Bronx Accent: A Literary and Pictorial History of the Borough share button
Lloyd Ultan
Format Paperback
Dimensions 7.00 (w) x 9.90 (h) x 0.90 (d)
Pages 330
Publisher Rivergate Books
Publication Date March 2006
ISBN 9780813538624
Book ISBN 10 0813538629
About Book
While The Bronx is presently undergoing a renaissance, a mention of this borough often conjures up "Fort-Apache-the-Bronx" images of urban blight and crime. Yet for the last three hundred years, and through all its various social and economic transformations, The Bronx has been a major literary center that many prominent writers have called home.

This comprehensive book captures the Zeitgeist of The Bronx through the eyes of its writers -- both past literary figures and emerging talents. Lloyd Ultan and Barbara Unger place this literature in its historical context and reproduce here one hundred vintage photographs and postcard views that bring the writings to life. The resulting book provides the reader with insights into the kaleidoscopic shifts in Bronx life over the centuries. Filtered through the imaginations of authors of different times, ethnic groups, social classes, and literary styles, the borough of The Bronx emerges not only as a shaper of destinies and lives, but as an important literary mecca.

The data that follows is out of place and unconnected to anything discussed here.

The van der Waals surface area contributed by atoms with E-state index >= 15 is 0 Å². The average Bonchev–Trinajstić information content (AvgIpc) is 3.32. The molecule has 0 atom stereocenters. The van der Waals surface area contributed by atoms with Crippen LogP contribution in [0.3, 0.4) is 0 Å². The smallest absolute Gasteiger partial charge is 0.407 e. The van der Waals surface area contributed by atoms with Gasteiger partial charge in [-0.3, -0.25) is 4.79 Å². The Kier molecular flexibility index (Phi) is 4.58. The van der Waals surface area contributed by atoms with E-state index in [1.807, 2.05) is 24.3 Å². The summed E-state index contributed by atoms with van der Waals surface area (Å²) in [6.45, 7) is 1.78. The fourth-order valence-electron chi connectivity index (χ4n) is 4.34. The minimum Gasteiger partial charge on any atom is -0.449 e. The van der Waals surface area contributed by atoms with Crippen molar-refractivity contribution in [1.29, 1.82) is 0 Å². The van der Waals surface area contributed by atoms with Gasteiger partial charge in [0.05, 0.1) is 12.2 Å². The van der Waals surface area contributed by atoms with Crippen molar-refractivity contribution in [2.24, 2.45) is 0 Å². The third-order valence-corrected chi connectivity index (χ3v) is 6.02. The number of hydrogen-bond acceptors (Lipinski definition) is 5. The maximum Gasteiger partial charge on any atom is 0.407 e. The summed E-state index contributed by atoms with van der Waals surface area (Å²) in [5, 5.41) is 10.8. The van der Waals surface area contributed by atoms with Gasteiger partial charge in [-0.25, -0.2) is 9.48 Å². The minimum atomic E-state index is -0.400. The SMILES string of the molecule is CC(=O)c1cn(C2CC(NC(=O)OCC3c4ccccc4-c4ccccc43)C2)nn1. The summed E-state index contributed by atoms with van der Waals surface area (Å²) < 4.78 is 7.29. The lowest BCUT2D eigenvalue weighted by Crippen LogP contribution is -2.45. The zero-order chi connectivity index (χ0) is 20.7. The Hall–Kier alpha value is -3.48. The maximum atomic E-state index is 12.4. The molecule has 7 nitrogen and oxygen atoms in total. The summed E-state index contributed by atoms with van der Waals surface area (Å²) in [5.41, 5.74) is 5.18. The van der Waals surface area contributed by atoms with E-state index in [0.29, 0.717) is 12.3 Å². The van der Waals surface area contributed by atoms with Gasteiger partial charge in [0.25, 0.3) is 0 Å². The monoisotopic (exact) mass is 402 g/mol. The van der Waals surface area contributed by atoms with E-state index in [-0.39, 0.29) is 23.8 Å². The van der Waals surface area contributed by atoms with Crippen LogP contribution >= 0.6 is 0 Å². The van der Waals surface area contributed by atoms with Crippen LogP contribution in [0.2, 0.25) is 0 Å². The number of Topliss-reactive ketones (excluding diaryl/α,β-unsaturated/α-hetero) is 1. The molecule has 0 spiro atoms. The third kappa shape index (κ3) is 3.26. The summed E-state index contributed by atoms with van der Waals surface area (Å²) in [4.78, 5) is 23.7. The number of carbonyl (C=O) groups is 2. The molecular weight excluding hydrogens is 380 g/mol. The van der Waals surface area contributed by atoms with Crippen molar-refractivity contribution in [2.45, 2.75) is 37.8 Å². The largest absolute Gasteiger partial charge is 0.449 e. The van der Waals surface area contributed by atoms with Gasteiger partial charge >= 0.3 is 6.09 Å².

Official Bronx Borough Historian Ultan (history, Fairleigh Dickinson U.) and poet Unger (English, Rockland Community College) assemble excerpts from known and unknown writers, and black-and-white photographs, to chronicle the history of New York City's northernmost borough from the middle of the 17th century to the present. The material is presented according to the period the writer is discussing rather than by publication date. Annotation c. Book News, Inc., Portland, OR (booknews.com)

New York Times Book Review

Gouverneur Morris fights the new American government in vain to prevent a road from cutting through his large farm. Edgar Allan Poe takes refuge in the village of Fordham, which is so isolated it has no post office. . . . Clive Campbell and Joseph Saddler are reborn as the hip-hop artists Kool Herc and Grandmaster Flash. Through such moments Lloyd Ultan and Barbara Unger tell the history of the borough in Bronx Accent: A Literary and Pictorial History of the Borough. . . . The result is a vibrant mix of historical and contemporary voices; at one point an excerpt from E. L. Doctorow's novel Billy Bathgate is followed by an account from Kate Simon's Bronx Primitive: Portraits in a Childhood.

New York Observer